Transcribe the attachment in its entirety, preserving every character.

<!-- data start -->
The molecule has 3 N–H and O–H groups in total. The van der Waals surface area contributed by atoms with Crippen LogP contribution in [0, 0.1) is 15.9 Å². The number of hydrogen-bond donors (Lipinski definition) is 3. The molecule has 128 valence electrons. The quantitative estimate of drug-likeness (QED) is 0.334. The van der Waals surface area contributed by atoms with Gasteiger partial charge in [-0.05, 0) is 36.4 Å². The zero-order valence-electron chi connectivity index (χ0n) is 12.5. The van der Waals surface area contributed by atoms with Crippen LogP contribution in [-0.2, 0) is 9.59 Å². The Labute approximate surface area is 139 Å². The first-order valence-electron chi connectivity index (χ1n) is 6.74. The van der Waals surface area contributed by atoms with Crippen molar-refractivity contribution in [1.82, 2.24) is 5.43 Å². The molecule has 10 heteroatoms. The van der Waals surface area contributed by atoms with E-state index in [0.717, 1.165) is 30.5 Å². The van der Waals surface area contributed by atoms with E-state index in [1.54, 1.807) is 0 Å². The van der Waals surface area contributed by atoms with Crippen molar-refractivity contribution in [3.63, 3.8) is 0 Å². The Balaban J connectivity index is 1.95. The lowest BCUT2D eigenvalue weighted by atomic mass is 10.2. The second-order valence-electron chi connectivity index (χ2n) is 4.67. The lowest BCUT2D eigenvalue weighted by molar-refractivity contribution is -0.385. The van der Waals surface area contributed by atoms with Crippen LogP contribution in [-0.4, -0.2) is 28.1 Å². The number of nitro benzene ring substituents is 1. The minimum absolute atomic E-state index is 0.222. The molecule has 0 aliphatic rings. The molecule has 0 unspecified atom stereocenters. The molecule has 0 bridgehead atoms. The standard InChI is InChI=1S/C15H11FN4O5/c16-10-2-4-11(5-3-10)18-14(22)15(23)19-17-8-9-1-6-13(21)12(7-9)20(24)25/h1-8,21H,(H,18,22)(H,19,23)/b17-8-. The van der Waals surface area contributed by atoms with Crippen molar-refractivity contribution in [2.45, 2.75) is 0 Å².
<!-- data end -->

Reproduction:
The molecule has 3 N–H and O–H groups in total. The van der Waals surface area contributed by atoms with Crippen LogP contribution in [0, 0.1) is 15.9 Å². The number of hydrogen-bond donors (Lipinski definition) is 3. The molecule has 128 valence electrons. The quantitative estimate of drug-likeness (QED) is 0.334. The van der Waals surface area contributed by atoms with Gasteiger partial charge in [-0.05, 0) is 36.4 Å². The zero-order valence-electron chi connectivity index (χ0n) is 12.5. The van der Waals surface area contributed by atoms with Crippen LogP contribution in [-0.2, 0) is 9.59 Å². The Labute approximate surface area is 139 Å². The first-order valence-electron chi connectivity index (χ1n) is 6.74. The van der Waals surface area contributed by atoms with Crippen molar-refractivity contribution in [1.82, 2.24) is 5.43 Å². The molecule has 10 heteroatoms. The van der Waals surface area contributed by atoms with E-state index in [0.717, 1.165) is 30.5 Å². The van der Waals surface area contributed by atoms with E-state index in [1.54, 1.807) is 0 Å². The van der Waals surface area contributed by atoms with Crippen molar-refractivity contribution in [3.63, 3.8) is 0 Å². The Balaban J connectivity index is 1.95. The lowest BCUT2D eigenvalue weighted by atomic mass is 10.2. The second-order valence-electron chi connectivity index (χ2n) is 4.67. The lowest BCUT2D eigenvalue weighted by molar-refractivity contribution is -0.385. The van der Waals surface area contributed by atoms with Crippen LogP contribution in [-0.4, -0.2) is 28.1 Å². The number of nitro benzene ring substituents is 1. The minimum absolute atomic E-state index is 0.222. The molecule has 0 aliphatic rings. The molecule has 0 unspecified atom stereocenters. The molecule has 0 bridgehead atoms. The standard InChI is InChI=1S/C15H11FN4O5/c16-10-2-4-11(5-3-10)18-14(22)15(23)19-17-8-9-1-6-13(21)12(7-9)20(24)25/h1-8,21H,(H,18,22)(H,19,23)/b17-8-. The van der Waals surface area contributed by atoms with Crippen molar-refractivity contribution in [2.45, 2.75) is 0 Å².